Faded wallpaper, fluorescent tubes, a
Dirty lino floor; and all around the
Rhythmic plashing of the turning clothes.

Time itself is being washed away….
            (08 Aug 2002)





This morning we went down the road to The House of The Lord – a tin warehouse (on a bleak industrial estate) converted into an evangelical church-cum-drop-in centre. As well as a chapel this place has a number of conference suites, and it was one of these that we had arranged to use for our Strategy Meeting.

The meeting itself consisted of a cascade of motivational slides declaring that we were committed to growth and innovation and efficiency. From the ground floor below I could hear a steady ‘clack – clack’ sound which reminded me of the LP ‘Tangram’, and when I looked over the balcony I saw a woman walking slowly back and forth, her calf-length boots echoing on the tiled floor. The steady rhythm of her steps continued, and I began to generate in my head the missing synthesiser melodies from that piece of music. I wonder if Messrs Franke and Schmölling had been contemplating the tiled floors at Düsseldorf airport when someone walked slowly past, creating the same pattern of hollow shots in the canvas of 1979.

Growth and innovation and efficiency: my brain cells recoiled at this appalling mantra and hurled themselves into the squishy grey swamp of oblivion. Do I need to sit and listen to the contents page of a GCSE Business Studies manual?

I’m not really an expert on music – I’ve seen the Brandis Quartet play Beethoven 15 and the Cleveland Quartet play DSCH 8 and the London Phil play Dvorak 8 and the CBSO play Bruckner and I’ve seen the Swedish Youth Radio Orch play Mahler 1 and Boulez and the B-minor Mass (in B’ham and Leicester) and MeatLoaf in B’ham (thrice) and I’ve seen  Messiah (in B’ham and in Derby) and the Rocky Horror Show (in W’hampton, B’ham and Wimbledon) and I’ve seen Kiki Dee and I’ve seen the Tiger John Blues Band…and years ago, when a new young band called ‘Take That’ were on tour performing the nightclub circuit, I had the chance to see them but I told my friends ‘Nah, can’t be bothered; in six months’ time everyone will have forgotten all about them’.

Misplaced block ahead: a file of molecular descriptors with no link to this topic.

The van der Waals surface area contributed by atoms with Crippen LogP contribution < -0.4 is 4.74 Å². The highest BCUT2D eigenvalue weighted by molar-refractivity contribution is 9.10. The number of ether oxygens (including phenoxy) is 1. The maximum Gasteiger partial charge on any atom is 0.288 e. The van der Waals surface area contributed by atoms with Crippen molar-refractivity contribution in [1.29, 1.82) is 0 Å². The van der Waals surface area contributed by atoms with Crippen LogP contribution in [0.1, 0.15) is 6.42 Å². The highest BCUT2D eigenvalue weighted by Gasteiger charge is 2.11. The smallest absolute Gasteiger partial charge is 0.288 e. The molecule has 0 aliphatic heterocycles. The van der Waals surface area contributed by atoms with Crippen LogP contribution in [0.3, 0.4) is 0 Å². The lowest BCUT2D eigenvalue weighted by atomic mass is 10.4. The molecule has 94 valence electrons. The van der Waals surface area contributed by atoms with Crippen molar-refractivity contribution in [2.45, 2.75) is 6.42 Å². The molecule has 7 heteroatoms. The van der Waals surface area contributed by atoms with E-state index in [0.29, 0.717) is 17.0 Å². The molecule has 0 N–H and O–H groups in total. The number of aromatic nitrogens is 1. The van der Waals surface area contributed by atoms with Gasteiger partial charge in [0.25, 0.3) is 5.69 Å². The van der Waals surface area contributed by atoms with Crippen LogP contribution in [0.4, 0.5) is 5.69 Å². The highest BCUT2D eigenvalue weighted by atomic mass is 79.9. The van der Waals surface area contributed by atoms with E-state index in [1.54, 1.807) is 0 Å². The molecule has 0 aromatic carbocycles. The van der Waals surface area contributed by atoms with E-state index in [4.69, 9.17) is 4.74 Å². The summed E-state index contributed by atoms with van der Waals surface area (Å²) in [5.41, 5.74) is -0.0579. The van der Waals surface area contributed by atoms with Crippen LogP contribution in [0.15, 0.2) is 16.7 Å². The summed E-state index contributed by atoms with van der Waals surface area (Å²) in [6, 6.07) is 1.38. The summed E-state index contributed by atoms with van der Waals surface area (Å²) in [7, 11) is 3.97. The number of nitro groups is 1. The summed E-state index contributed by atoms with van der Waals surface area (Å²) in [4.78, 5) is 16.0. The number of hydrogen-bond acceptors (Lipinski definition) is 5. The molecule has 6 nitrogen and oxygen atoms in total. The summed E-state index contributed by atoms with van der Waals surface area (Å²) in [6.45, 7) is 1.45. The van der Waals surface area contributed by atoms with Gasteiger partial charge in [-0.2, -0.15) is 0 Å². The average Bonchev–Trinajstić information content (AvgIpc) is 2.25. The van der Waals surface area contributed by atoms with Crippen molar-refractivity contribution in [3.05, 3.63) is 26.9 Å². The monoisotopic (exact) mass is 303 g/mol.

But it wasn’t until May 2007 that I saw a sixties group called The Zombies when they played the Bridgewater Hall.

I remember going to a car boot sale and seeing an album called ‘Moving Home’ by Rod Argent and being intrigued. I wasn’t very familiar with his music, but I knew vaguely that he was a talented keyboard virtuoso. So I decided to buy this LP and took it home, where I quickly discovered that he had a rare gift for songwriting. Most modern pop ‘stars’ are (like their music) meticulously crafted to appeal to a wide audience and generate as much revenue as possible, usually by impersonating an existing success story.
But ‘Moving Home’ is another beast entirely. Each of the ten songs is different from its fellows, mainly written in a jazz-flavoured rock idiom with no hint of disco or punk, the two storms which raged over popular music in the late seventies.

And after recently having my hearing examined by a specialist in the audiology clinic, it appears that my enjoyment of all this musical stuff has been flawed; for the tests revealed that my hearing is badly impaired, and I have no idea what music sounds like to people with ‘normal’ ears. Nor do I know what the high-pitched whine was which so annoyed my colleagues when they used a computer with a five-inch floppy disc drive. ‘Can’t you hear that?’, they would exclaim, wincing in agony.

Fortunately, no.